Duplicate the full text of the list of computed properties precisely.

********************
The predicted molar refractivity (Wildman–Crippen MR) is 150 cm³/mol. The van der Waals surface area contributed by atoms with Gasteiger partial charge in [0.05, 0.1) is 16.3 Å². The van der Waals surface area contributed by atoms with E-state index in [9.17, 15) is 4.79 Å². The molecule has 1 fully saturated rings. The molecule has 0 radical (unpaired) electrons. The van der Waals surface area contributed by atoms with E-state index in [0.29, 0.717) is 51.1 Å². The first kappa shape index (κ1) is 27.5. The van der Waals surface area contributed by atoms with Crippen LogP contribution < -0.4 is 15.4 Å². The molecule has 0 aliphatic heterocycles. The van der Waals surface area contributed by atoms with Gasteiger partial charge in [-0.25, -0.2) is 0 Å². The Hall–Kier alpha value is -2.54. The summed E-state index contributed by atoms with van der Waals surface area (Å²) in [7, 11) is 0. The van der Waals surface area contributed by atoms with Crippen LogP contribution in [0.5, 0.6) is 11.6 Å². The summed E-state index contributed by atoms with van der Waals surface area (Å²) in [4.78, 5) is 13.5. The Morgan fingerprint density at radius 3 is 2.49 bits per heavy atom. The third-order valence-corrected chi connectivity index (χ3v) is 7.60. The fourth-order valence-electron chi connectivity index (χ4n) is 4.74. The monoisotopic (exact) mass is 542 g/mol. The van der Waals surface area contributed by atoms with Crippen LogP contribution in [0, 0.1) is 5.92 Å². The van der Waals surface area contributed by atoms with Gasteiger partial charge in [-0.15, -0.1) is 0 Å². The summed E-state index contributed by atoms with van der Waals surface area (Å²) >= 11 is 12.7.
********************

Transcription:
The predicted molar refractivity (Wildman–Crippen MR) is 150 cm³/mol. The van der Waals surface area contributed by atoms with Gasteiger partial charge in [0.05, 0.1) is 16.3 Å². The van der Waals surface area contributed by atoms with E-state index in [9.17, 15) is 4.79 Å². The molecule has 1 fully saturated rings. The molecule has 0 radical (unpaired) electrons. The van der Waals surface area contributed by atoms with E-state index in [0.29, 0.717) is 51.1 Å². The first kappa shape index (κ1) is 27.5. The van der Waals surface area contributed by atoms with Crippen LogP contribution < -0.4 is 15.4 Å². The molecule has 0 aliphatic heterocycles. The van der Waals surface area contributed by atoms with Gasteiger partial charge in [-0.25, -0.2) is 0 Å². The Hall–Kier alpha value is -2.54. The summed E-state index contributed by atoms with van der Waals surface area (Å²) in [7, 11) is 0. The van der Waals surface area contributed by atoms with Crippen LogP contribution in [0.5, 0.6) is 11.6 Å². The summed E-state index contributed by atoms with van der Waals surface area (Å²) in [4.78, 5) is 13.5. The Morgan fingerprint density at radius 3 is 2.49 bits per heavy atom. The third-order valence-corrected chi connectivity index (χ3v) is 7.60. The fourth-order valence-electron chi connectivity index (χ4n) is 4.74. The monoisotopic (exact) mass is 542 g/mol. The van der Waals surface area contributed by atoms with Crippen LogP contribution in [0, 0.1) is 5.92 Å². The van der Waals surface area contributed by atoms with Gasteiger partial charge in [-0.15, -0.1) is 0 Å². The summed E-state index contributed by atoms with van der Waals surface area (Å²) >= 11 is 12.7.